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Tough, teasing, enigmatic: Abramowitz’s debut novel is a stunner




Mariaan Abromowitz, the protagonist of Tanya Abramowitz’s daringly experimental debut novel, lives a charmed life. Born in the Karoo at the turn of the century to a family of sheep farmers, she quickly displays a precociousness that catapults her out of her small-town beginnings into the big time.

In this almost Gumpian tale, Abramowitz goes on to found a bottled-water empire, becomes an international vice-president at a global pharmaceutical company, and plays an instrumental behind-the-scenes role in the 1969 moon landing. And then, at some point in the story, with no prior warning, Abramowitz pulls the rug…

FutureLife begins as a fairly conventional coming-of-age tale, then morphs into something more opaque and altogether darker. A shocking development midway through calls into question everything that came before. Piece by piece, beat by beat, the story and the characters start slipping through the reader’s fingers, and the big, reassuring world that the author has so meticulously built begins caving in. At some point, with no attempt at an explanation, Baruch Spinoza enters the narrative.

This feeling of being left unmoored from previous certainties is more than unnerving, it’s almost stomach-turning. And then it becomes heart-rending.

Throw away details suddenly take on ominous new significance. The oddity of the protagonist’s very Afrikaans first name and very Jewish surname gently foreshadows the disarray down the line – and emerges as a comment, perhaps none too subtle, on the fractured nature of identity.

Ultimately, the title is a bitter irony – the fictional Abromowitz caught in a spiral of trauma that keeps her trapped in her past, unable to escape the platteland, chained to her damaged, unevolving self. Different planes of reality emerge, as FutureLife takes on a surprising, perhaps even shocking genre twist, delving into sci-fi, flirting with theoretical physics, the author showing off her virtuosity with forays into string theory and the multiverse.

Also interesting is the manner in which genuine autobiographical details are sprinkled throughout the book – her father’s long-running battle with addiction, the toxic relationship with her three older sisters, the crippling childhood knee injury she suffered on a jumping castle.

Little clues lining the path of the story seem to indicate that the protagonist is ostensibly the author’s own great grandmother. And indeed, as the story unravels, FutureLife blurs the lines between fiction and reality in intriguing ways. It emerges that there’s a real life Mariaan Abromowitz who grew up in the Klein Karoo but bred cattle not sheep, while the author’s actual grandmother was a sheep farmer, but from the south of England.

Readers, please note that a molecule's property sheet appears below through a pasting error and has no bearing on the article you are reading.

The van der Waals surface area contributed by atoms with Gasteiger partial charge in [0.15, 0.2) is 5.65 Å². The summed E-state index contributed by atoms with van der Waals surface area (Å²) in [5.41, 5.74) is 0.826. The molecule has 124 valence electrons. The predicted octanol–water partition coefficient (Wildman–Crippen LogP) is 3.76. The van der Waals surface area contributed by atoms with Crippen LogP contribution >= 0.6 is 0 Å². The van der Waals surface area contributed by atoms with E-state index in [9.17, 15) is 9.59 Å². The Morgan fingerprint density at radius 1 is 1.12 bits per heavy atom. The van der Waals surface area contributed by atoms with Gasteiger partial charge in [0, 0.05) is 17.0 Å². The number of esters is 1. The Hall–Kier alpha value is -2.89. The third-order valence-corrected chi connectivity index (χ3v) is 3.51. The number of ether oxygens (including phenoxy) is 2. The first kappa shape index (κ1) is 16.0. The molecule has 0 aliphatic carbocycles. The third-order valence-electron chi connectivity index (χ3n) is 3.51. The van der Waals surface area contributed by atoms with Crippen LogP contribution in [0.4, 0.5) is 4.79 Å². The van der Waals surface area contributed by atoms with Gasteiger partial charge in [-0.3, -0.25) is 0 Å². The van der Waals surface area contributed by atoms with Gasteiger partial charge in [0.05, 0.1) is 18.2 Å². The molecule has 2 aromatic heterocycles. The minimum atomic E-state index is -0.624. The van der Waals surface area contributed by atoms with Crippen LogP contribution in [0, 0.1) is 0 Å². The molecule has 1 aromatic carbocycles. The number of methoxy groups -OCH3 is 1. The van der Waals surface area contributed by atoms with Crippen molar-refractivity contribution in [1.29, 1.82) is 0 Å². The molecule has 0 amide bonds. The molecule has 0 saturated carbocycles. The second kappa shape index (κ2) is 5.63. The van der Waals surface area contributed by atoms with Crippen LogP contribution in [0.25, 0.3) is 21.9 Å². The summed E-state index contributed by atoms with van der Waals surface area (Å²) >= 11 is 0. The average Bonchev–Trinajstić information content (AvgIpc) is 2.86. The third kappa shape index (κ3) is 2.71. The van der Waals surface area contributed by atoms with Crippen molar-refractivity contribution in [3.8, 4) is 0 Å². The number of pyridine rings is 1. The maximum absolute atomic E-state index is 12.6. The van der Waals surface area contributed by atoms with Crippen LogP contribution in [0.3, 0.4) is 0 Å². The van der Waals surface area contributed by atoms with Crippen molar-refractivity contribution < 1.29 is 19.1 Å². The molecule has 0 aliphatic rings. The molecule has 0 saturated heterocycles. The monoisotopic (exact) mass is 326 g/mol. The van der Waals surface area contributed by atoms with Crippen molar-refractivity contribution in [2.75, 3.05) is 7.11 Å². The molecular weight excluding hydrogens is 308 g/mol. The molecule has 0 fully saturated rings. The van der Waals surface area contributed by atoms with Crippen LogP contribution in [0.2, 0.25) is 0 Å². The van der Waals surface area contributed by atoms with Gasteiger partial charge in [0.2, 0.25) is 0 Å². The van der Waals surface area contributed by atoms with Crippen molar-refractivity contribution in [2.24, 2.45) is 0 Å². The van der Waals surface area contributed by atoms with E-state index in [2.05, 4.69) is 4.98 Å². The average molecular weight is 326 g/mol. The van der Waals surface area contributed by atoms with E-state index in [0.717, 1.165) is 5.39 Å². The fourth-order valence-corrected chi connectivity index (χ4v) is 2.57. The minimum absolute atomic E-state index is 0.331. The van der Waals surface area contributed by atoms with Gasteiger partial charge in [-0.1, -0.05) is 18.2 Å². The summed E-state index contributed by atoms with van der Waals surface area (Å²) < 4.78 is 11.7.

Throughout FutureLife, Abramowitz exhibits a formal daring, a playfulness with tropes and traditional storytelling techniques that verges on, but never wholly tips into, satire. Ultimately, she has too much affection for these characters to poke fun at them.

This more self-serious approach is particularly apparent in the way FutureLife tackles its Jewish themes. Jewish identity (the protagonist’s and the author’s) figures prominently. Scenes of the family around the Shabbos table are almost painterly in their composition, and achingly earnest. Though one could argue that the absence of irony from these scenes is, itself, ironic.

Not all of it works. Abramowitz overdoes the whimsy, and is prone to flights of fancy that soon wear out their welcome. And at some point, her high-wire act begins to draw attention to itself, leaving the reader alienated from her captivating story and richly drawn characters.

Even so, there’s so much to admire here, and it seems churlish to fault Abramowitz for her ambition.

It’s not just her book that’s enshrouded in mystique. In a recent interview with The Citizen, Abramowitz underlined her desire to keep a low profile and her distaste for social media. A Google search reveals very little, and the name Tanya Abramowitz is almost certainly a pseudonym. In short, she has good claim to be South Africa’s own Elena Ferrante.

And, what she’s done with her debut novel is kind of extraordinary. FutureLife is a crash course on Jewish philosophy, it’s a meditation on identity, it’s a time capsule of a time and place that doesn’t actually exist. It’s simultaneously a Borgesian labyrinth and a Danielle Steel romance.

And what of proteas and artichokes? You’d have to read the book for yourself to find out.

  • Visit to pre-order the book or find out more about the author.

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  1. Tory Rain

    Dec 23, 2018 at 9:53 am

    ‘Really excited to get hold of this! Looks like it may be set to become the great Jewish South African novel of our time, if the reviewer’s opinion is anything to go by. ‘

  2. F.Root Loeps

    Jan 23, 2019 at 11:45 am

    ‘Thank you Jewish Report for such an incredible book review.

    I highly commend the author and hopefully we’ll read this book at our next book club meeting.

    Simon Apfel is a true talent.’

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